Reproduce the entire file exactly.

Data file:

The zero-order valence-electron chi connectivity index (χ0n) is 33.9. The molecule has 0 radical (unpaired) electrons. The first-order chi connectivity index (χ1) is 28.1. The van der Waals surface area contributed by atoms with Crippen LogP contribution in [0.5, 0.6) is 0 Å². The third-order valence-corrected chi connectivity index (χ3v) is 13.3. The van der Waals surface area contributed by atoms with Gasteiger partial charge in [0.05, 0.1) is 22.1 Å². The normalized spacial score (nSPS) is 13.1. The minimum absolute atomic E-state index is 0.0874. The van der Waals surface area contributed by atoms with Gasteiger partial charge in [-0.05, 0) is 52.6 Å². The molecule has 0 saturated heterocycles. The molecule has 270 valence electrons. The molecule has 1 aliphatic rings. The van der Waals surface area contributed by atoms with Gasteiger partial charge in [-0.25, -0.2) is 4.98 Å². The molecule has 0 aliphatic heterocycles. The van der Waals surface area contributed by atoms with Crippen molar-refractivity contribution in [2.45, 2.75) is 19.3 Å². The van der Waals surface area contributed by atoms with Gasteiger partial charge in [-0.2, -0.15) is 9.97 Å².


The zero-order valence-electron chi connectivity index (χ0n) is 33.9. The molecule has 0 radical (unpaired) electrons. The first-order chi connectivity index (χ1) is 28.1. The van der Waals surface area contributed by atoms with Crippen LogP contribution in [0.5, 0.6) is 0 Å². The third-order valence-corrected chi connectivity index (χ3v) is 13.3. The van der Waals surface area contributed by atoms with Gasteiger partial charge in [0.05, 0.1) is 22.1 Å². The normalized spacial score (nSPS) is 13.1. The minimum absolute atomic E-state index is 0.0874. The van der Waals surface area contributed by atoms with Gasteiger partial charge in [-0.05, 0) is 52.6 Å². The molecule has 0 saturated heterocycles. The molecule has 270 valence electrons. The molecule has 1 aliphatic rings. The van der Waals surface area contributed by atoms with Gasteiger partial charge in [-0.25, -0.2) is 4.98 Å². The molecule has 0 aliphatic heterocycles. The van der Waals surface area contributed by atoms with Crippen molar-refractivity contribution in [2.45, 2.75) is 19.3 Å². The van der Waals surface area contributed by atoms with Gasteiger partial charge in [-0.2, -0.15) is 9.97 Å².